Al-Biruni, was born in 973 in Khwarizm, Uzbekistan. His father, a distinguished mathematician and astronomer, introduced him to astronomy and geometry at a young age. He subsequently studied the astronomy of the stars, classified the celestial bodies (planets and fixed stars) by order of magnitude, and observed the stars’ apparent motions around the poles; his list included 1,029 stars. Having constructed a globe of the earth, the first in Central Asia, Al-Biruni was the first to arrive at a simple formula for measuring the earth’s circumference proposing the heliocentric model – that the earth revolved around the sun. His works discussed the then debatable theory of the earth’s rotation on its axis and made accurate determination of longitudes and latitudes.
Al-Biruni’s extensive travels took him to India where he studied Sanskrit, Hinduism, and Indian sciences and culture. He produced some of the greatest works in Islamic science such as his masterpiece, the Masu’udic Canon, and historical works such as the Chronology of Ancient Nations, which is devoted to a universal anthropological account of various cultures. The Chronology of Ancient Nations is partly historical and partly an ethnographic study that retains its full significance to this day. He was also the founder of the discipline of comparative religion as shown in his work India, written in 1051.
Al-Biruni also earned the title of father of Arabic pharmacy for his work in pharmacy, which he distinguished as a separate discipline from medicine. In his last work, Pharmacology, he classified the physical features of plants, animals and minerals, and compiled an alphabetical list of medicinal herbs and their uses.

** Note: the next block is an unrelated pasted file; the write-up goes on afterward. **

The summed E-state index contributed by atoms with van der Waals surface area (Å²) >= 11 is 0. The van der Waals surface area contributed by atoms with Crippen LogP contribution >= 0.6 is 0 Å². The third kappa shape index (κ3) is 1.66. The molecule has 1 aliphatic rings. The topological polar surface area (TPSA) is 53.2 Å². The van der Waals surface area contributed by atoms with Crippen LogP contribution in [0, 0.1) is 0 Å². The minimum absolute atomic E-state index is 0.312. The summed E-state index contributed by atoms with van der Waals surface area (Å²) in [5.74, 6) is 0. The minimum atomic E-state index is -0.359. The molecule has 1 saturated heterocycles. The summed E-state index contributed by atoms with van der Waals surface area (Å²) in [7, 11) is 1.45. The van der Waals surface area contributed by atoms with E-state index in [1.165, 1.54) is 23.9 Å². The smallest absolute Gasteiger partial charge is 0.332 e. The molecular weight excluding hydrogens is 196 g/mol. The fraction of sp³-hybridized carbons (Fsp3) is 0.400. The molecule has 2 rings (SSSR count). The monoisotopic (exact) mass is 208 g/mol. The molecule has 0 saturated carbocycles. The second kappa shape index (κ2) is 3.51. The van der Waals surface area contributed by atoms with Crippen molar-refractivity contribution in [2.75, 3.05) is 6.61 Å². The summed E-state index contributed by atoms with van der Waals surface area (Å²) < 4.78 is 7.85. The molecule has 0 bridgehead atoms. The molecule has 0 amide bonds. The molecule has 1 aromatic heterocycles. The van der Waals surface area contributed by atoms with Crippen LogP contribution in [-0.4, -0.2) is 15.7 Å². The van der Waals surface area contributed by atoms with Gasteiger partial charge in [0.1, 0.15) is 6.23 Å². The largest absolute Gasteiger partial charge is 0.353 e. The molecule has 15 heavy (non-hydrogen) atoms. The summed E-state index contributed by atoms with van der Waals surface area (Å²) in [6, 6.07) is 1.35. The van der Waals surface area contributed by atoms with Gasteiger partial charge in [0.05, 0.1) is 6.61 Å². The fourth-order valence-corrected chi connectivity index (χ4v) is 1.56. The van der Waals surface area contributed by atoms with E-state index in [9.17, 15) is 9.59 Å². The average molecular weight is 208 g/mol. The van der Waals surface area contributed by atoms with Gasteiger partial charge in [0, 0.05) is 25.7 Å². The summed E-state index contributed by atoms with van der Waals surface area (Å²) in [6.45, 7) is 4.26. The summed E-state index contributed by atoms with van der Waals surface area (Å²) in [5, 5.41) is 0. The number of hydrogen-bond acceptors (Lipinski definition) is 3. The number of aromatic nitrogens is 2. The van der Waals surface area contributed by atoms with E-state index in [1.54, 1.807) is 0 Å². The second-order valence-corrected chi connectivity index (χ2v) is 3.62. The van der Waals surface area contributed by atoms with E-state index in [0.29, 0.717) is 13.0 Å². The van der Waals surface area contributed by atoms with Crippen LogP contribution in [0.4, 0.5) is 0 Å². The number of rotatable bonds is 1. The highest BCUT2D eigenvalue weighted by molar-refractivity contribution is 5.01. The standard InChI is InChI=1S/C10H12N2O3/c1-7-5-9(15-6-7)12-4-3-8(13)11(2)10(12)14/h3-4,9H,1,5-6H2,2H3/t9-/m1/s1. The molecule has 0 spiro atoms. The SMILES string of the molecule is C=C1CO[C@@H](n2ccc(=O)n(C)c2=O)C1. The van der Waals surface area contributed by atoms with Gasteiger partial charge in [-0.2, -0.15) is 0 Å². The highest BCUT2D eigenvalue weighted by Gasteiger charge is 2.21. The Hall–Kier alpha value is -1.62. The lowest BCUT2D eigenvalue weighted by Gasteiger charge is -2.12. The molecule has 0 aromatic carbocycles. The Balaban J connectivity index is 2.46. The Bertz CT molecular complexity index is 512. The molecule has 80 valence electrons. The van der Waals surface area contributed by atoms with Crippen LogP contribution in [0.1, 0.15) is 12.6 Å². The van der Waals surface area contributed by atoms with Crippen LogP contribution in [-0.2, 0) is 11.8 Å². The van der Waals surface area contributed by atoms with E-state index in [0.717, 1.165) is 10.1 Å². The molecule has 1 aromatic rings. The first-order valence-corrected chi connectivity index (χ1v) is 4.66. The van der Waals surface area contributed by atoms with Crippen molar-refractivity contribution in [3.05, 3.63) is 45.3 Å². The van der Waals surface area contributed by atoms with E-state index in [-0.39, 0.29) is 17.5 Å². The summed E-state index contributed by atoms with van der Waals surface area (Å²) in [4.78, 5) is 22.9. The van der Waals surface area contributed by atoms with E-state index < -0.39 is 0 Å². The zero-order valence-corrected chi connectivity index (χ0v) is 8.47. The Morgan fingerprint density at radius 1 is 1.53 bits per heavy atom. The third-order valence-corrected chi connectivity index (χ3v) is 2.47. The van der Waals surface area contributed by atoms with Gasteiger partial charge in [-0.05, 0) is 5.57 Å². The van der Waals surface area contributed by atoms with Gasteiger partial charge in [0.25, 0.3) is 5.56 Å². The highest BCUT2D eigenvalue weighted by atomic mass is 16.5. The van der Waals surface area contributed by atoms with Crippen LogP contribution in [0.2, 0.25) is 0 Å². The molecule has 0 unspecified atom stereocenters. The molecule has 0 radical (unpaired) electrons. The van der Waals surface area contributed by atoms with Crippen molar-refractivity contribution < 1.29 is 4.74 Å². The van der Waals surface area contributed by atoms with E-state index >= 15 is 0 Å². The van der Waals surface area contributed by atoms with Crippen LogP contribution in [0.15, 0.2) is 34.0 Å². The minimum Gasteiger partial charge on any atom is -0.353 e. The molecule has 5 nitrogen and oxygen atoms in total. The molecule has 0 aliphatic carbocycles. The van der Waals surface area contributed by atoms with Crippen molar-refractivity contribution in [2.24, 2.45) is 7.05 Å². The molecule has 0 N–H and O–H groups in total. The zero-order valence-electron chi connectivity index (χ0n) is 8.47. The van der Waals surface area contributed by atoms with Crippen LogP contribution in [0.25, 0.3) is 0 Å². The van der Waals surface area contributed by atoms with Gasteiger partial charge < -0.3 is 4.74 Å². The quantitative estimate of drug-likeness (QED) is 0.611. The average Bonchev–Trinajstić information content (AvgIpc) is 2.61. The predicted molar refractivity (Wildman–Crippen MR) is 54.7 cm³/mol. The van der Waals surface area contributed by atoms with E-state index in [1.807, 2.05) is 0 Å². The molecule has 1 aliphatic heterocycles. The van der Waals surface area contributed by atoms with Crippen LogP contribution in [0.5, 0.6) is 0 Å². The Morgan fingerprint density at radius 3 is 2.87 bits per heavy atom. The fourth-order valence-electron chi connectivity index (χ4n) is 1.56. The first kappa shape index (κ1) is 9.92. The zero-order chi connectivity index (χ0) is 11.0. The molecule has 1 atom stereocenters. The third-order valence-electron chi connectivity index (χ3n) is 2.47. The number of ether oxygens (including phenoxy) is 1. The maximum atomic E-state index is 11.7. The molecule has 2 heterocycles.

A famed map maker, meteorologist, physicist, philosopher, and historian, Al-Biruni holds the distinction of being one of the greatest mathematicians and historians of humanity. He died in 1048 having written more than 150 works in various fields. Al-Biruni had a vast impact on science in the East and was known as a symbol of learning in the eleventh century.
A lunar crater is named after Al-Biruni. To view the location of this crater, visit http://planetarynames.wr.usgs.gov/Feature/146.
Commemorative stamps issued marking a millennium of Al-Biruni’s scientific contributions
“Al Biruni”, The UNESCO Courier, June 1974
Research by Nimira Dewji
Earlier & Related:
Get breaking news related to the Ismaili Imamat, the world wide Ismaili Muslim community and all their creativity, endeavors and successes.
Inspired? Share the story
Want to inspire? Send your stories to us at Ismailimail@gmail.com
Subscribe and join 19,000 + other individuals – Subscribe now!
Earlier & Related – Nimira Dewji at Ismailimail Archives:
- This month in history: The Syrian fortress of Masyaf was captured
- Carpets derived their names from artists in Europe in whose paintings they appeared
- Metalwares were often used to display wealth, power or scholarly life
- This month in history: Ivanow came into contact with Ismailis for the first time
- The style and quality of illumination added value to the book as a treasured object
- Today in history: Nizari Quhistani, one of the most distinguished Persian poets, set off on a two-year journey
- This month in history: Imam Hasan Ali Shah Aga Khan I established his residence in Bombay (now Mumbai)
- Countdown to Diamond Jubilee – Snapshots of Imamat – 1993 to 1997
- Commemorating 40th Anniversary of Aga Khan Award for Architecture
- Today in history: Aga Khan Foundation was established
- Rashid al-Din Sinan had strength of character and was a master of the art of diplomacy
- The scholar known as the father of chemistry was a student of Imam Jafar al-Sadiq
- Fatimid Imam al-Mu’izz: “I have responsibility… as your Imam…My concern…lies…in what protects your lives, makes your lands prosper…”
- Countdown to Diamond Jubilee – Snapshots of Imamat – 1988 to 1992
- In medieval times, the manufacture of textiles was one of the principal luxury industries